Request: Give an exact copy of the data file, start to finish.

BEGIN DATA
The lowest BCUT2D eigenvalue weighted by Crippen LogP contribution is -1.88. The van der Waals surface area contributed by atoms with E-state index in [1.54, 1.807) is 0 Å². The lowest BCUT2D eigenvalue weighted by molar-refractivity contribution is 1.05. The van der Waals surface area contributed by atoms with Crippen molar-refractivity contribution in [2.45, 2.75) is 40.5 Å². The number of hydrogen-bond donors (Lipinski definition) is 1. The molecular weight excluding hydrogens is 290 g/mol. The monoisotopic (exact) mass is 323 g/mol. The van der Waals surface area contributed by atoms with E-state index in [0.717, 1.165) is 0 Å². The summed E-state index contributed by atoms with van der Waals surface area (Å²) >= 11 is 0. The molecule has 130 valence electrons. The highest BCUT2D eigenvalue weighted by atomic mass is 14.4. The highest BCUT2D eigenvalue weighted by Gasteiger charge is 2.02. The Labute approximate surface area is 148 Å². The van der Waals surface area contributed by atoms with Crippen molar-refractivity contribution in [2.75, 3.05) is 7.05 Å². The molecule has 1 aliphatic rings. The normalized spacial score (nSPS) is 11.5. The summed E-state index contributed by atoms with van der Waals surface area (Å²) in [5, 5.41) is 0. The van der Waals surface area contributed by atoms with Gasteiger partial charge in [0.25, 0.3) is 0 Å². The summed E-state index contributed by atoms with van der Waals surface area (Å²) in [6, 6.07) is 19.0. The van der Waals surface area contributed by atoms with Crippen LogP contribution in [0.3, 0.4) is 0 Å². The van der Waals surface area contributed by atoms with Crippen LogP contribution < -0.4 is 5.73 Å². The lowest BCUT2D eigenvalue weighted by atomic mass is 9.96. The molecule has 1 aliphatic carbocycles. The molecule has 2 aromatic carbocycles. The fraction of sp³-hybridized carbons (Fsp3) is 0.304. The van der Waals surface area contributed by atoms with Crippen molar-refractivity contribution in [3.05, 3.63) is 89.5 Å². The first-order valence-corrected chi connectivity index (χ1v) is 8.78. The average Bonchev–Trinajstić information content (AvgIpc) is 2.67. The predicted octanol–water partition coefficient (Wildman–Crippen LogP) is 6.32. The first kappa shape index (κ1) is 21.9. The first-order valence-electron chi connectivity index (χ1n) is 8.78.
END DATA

The lowest BCUT2D eigenvalue weighted by Crippen LogP contribution is -1.88. The van der Waals surface area contributed by atoms with E-state index in [1.54, 1.807) is 0 Å². The lowest BCUT2D eigenvalue weighted by molar-refractivity contribution is 1.05. The van der Waals surface area contributed by atoms with Crippen molar-refractivity contribution in [2.45, 2.75) is 40.5 Å². The number of hydrogen-bond donors (Lipinski definition) is 1. The molecular weight excluding hydrogens is 290 g/mol. The monoisotopic (exact) mass is 323 g/mol. The van der Waals surface area contributed by atoms with E-state index in [0.717, 1.165) is 0 Å². The summed E-state index contributed by atoms with van der Waals surface area (Å²) >= 11 is 0. The molecule has 130 valence electrons. The highest BCUT2D eigenvalue weighted by atomic mass is 14.4. The highest BCUT2D eigenvalue weighted by Gasteiger charge is 2.02. The Labute approximate surface area is 148 Å². The van der Waals surface area contributed by atoms with Crippen molar-refractivity contribution in [2.75, 3.05) is 7.05 Å². The molecule has 1 aliphatic rings. The normalized spacial score (nSPS) is 11.5. The summed E-state index contributed by atoms with van der Waals surface area (Å²) in [5, 5.41) is 0. The van der Waals surface area contributed by atoms with Gasteiger partial charge in [0.25, 0.3) is 0 Å². The summed E-state index contributed by atoms with van der Waals surface area (Å²) in [6, 6.07) is 19.0. The van der Waals surface area contributed by atoms with Crippen LogP contribution in [0.3, 0.4) is 0 Å². The van der Waals surface area contributed by atoms with Crippen LogP contribution < -0.4 is 5.73 Å². The lowest BCUT2D eigenvalue weighted by atomic mass is 9.96. The molecule has 1 aliphatic carbocycles. The molecule has 2 aromatic carbocycles. The fraction of sp³-hybridized carbons (Fsp3) is 0.304. The van der Waals surface area contributed by atoms with Crippen molar-refractivity contribution in [3.05, 3.63) is 89.5 Å². The first-order valence-corrected chi connectivity index (χ1v) is 8.78. The average Bonchev–Trinajstić information content (AvgIpc) is 2.67. The predicted octanol–water partition coefficient (Wildman–Crippen LogP) is 6.32. The first kappa shape index (κ1) is 21.9. The first-order valence-electron chi connectivity index (χ1n) is 8.78.